It's a great day for freedom of speech
Yesterday, the Canadian Human Rights Tribunal did something its never done in its 32-year history. It acquitted somebody of "hate speech" charges. Until now, the tribunal had a 100% conviction rate.
In a 107-page ruling, tribunal member Athanasios Hadjis didn't just throw out the case against Marc Lemire, he threw out the law, too, calling it an infringement of the free speech guarantees of the Charter of Rights.
Hadjis is no wild-eyed civil libertarian. In the recent past, he himself has convicted people under this same law. And, before Jean Chretien appointed him to the tribunal, Hadjis was the boss of one of Montreal's largest multicultural lobby groups, which thrived on ethnic identity politics. But even Hadjis has had enough of the human rights industry and their fetish for political correctness. He ruled that allowing Canadian citizens to express offensive ideas is preferable to living under a government that prosecutes people for expressing those ideas.
As of yesterday, it's no longer illegal to write politically incorrect things on the Internet. Now it's illegal to prosecute someone for it.
This will have an immediate impact on the Canadian Human Rights Commission (CHRC), which maintains a large censorship department and has other cases under investigation. If the CHRC were a real police force, and the tribunal were a real court, all existing censorship cases would be dropped, and anyone who was previously convicted would have their convictions voided. Dozens of lawsuits against the government for wrongful prosecution, and compensation for costs, wouldn't be far behind.
But the tribunal isn't a real court, and Hadjis acknowledged that he doesn't have the power to strike down the law, only to declare it unconstitutional and to refuse to apply it. The CHRC has ignored the tribunal before: In this same case, Lemire was routinely denied his procedural rights by the CHRC, including its outrageous tactic of waiting until the trial was over before disclosing all of its documents to him. Even worse, some bizarre CHRC conduct came to light, including confessions by their staff that they joined neo-Nazi organizations and published bigoted comments on the Internet to entrap their targets. A real court would have thrown the case out years ago, and a real police force would have disciplined such rogue conduct.
Still, it's a great day for Charter values like freedom of speech. But how long will it last? The human rights industry knew this was an important case, and over the past six years it spent millions of tax dollars fighting Lemire. The federal government had six lawyers on the case--four from the CHRC and two from the Justice Minister's office. And there were five lawyers intervening on behalf of Canada's tax-subsidized Jewish groups, the B'nai Brith, the Simon Wiesenthal Center and the Canadian Jewish Congress (CJC).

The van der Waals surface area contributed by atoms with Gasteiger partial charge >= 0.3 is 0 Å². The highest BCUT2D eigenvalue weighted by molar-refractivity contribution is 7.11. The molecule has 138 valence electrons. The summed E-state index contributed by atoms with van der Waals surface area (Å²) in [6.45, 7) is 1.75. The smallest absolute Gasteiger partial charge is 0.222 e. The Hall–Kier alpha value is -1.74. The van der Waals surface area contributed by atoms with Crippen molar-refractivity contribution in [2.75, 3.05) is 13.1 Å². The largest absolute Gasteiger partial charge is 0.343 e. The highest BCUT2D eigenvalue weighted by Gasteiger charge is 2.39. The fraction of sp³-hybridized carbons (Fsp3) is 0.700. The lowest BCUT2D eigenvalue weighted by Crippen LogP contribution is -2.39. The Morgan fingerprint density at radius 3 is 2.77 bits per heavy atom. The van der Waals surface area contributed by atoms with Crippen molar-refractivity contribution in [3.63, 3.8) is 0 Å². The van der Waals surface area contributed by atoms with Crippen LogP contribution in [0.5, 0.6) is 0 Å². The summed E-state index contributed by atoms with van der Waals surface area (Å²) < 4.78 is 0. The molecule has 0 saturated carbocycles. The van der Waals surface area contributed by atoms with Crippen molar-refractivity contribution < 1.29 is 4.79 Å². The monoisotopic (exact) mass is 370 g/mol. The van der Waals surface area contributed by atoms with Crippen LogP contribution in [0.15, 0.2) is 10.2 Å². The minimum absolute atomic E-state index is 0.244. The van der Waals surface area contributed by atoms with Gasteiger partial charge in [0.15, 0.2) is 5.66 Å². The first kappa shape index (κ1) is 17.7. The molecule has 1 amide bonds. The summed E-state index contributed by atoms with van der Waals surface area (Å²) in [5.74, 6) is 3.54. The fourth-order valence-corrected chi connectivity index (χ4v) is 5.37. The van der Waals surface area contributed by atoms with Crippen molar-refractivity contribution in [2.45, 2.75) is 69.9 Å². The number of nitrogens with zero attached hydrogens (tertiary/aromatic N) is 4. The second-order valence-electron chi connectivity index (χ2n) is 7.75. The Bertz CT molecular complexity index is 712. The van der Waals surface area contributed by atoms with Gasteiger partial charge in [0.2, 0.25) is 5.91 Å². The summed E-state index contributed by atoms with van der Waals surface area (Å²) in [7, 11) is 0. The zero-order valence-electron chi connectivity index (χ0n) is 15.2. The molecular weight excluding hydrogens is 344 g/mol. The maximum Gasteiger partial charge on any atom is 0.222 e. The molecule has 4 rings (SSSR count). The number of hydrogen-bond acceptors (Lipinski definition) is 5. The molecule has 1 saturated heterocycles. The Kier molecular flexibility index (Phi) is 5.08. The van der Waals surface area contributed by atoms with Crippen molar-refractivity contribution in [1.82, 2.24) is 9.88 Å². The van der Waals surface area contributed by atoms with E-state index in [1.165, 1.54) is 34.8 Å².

Yesterday, the CJC issued a bizarre press release in which it states that, despite the tribunal's clear ruling, it believes the censorship law "remains constitutional." In the next few weeks, the CJC and the rest of the human rights litigation industry will clamour for the government to appeal this decision.
It was one thing for Justice Minister Rob Nicholson to defend the constitutionality of a government law that was under attack -- that's standard operating procedure. But now that the law has been found to be illegal, it would be quite another thing for Nicholson to positively act to revive such an illiberal law. Nicholson must also put a leash on the disgraced CHRC, and order it not to appeal either. They've already done more than enough damage to Canada's civil liberties, at great expense to taxpayers.
In fact, just leaving Hadjis's ruling intact isn't enough--his ruling illustrates a deeper rot in the CHRC. Hadjis found that the CHRC has become much more aggressive and confrontational in recent years, and at the same time it started applying punitive sanctions -- such as issuing fines of tens of thousands of dollars. That toxic mix of abusive conduct with criminal-style punishments was specifically forbidden by the Supreme Court when it last reviewed the censorship laws in 1990.
It's that bullying corporate culture that Nicholson needs to address. Nicholson should start by ordering Jennifer Lynch, the CHRC's chief commissioner, to stop her expensive campaign of demonization against the commission's critics. And then he should call in a retired judge -- or the auditor-general -- to do a thorough biopsy to find out how Canada's human rights agency became such a threat to our human rights. - Ezra Levant blogs at ezralevant.com